Thanks to Pascal’s improved asynchronous compute capabilities, the GeForce GTX 1070 was able to edge out GeForce GTX Titan X in DirectX 12 mode. However, the less powerful Pascal card didn’t benefit as much from the switch to DirectX 12 as the GeForce GTX 1080, and the most significant boost was observed at High settings and 1080p, where there was approximately a 14 percent jump in performance. Having said that. it’s worth noting that the GeForce GTX 1080 also evinced decreasing gains in performance as the settings and display resolution were ramped up.
In the DirectX 12 benchmark that ran at a 1600p resolution and Crazy settings, the GeForce GTX 1080 was a good 24 percent faster. Once again, the top Pascal card justifies why it commands a US$250 price premium over the GeForce GTX 1070.
Our results in Hitman mirrored what we observed in Ashes of the Singularity. Although both Pascal cards displayed decreasing gains as the benchmark became more taxing, the GeForce GTX 1080 continued to hold a strong lead over the 1070. At the most demanding settings (1600p, Ultra settings) in DirectX 12 mode, the former card had a hefty 27 percent advantage.
Still, while these numbers might appear to case the GeForce GTX 1070 is a slightly unflattering light, it’s important to bear in mind that they are relative advantages. A look at the raw numbers show that the GeForce GTX 1070 is still an extremely capable card that represents a huge leap over previous generation cards like the GeForce GTX 970 and 980. What’s more, it even edges out the GeForce GTX Titan X here as well, and that, to us at least, is more than enough reason to embrace what the card delivers.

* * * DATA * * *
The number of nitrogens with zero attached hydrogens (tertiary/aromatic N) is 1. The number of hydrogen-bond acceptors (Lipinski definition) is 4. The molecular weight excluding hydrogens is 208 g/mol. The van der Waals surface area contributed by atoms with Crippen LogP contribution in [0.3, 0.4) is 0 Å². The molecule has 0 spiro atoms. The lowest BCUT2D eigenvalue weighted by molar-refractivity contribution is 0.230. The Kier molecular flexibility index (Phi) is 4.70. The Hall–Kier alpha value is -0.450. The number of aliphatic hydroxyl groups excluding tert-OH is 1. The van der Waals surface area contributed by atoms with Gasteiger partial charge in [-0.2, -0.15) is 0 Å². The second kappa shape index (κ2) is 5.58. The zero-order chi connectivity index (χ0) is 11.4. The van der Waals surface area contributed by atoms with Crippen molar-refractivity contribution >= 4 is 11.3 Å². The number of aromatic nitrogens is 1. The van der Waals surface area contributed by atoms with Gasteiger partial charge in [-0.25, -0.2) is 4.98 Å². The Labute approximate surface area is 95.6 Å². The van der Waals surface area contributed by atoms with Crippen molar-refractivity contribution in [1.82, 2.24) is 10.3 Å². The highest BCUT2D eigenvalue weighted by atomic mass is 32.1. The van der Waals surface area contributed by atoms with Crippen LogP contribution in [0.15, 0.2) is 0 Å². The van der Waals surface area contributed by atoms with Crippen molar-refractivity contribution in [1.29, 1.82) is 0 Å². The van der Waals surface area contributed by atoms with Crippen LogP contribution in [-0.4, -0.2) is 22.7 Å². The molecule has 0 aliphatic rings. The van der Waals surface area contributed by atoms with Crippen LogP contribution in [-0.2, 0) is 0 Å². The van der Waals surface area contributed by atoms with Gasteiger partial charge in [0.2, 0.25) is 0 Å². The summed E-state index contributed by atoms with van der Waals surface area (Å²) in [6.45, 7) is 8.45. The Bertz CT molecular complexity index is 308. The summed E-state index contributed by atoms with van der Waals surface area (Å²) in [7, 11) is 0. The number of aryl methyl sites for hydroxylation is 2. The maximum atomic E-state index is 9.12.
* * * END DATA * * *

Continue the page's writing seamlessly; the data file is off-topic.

In our temperature and power consumption tests, the GeForce GTX 1070 expectedly ran cooler and consumed less power than the GeForce GTX 1080. However, while it looks like it actually runs quite a bit hotter than the previous generation NVIDIA cards and the AMD Fiji GPUs, do note that these cards all sport sport custom coolers. In fact, it is only the GeForce GTX 1070, 1080, and Titan X that utilize NVIDIA’s reference design and cooler. The NVIDIA GeForce GTX 970 that we tested is actually a Palit GeForce GTX 970 JetStream that has been downclocked to reference speeds. As a result, we expect the 1070’s peak temperature to drop quite a bit once we’ve had the chance to test out some of the cards with aftermarket coolers.
Power consumption figures were more impressive, as the GeForce GTX 1070 consumed less power than the GeForce GTX 970, which it absolutely bats out of the park in terms of performance. We’ve said it before but we’ll say it again. This is truly what happens when you move to a smaller process node.
The GeForce GTX 1070 also proved that there’s plenty of overclocking headroom to squeeze out of it. We were able to boost the base clock by 210MHz over the stock speed, and the memory clock by 110MHz. This ultimately meant that the card was able to hit a boost speed of around 2,063MHz while we were running 3DMark, although it was running just under 2,000MHz most of the time and only hit the top speed in the most demanding scenes.
This translated into around a five to 10 percent gain in 3DMark (the GeForce GTX 1080 had similar proportional gains). The biggest benefit was seen in Fire Strike Ultra, so we’d extrapolate and say that you might possibly see the most benefit from overclocking when gaming at 4K resolutions.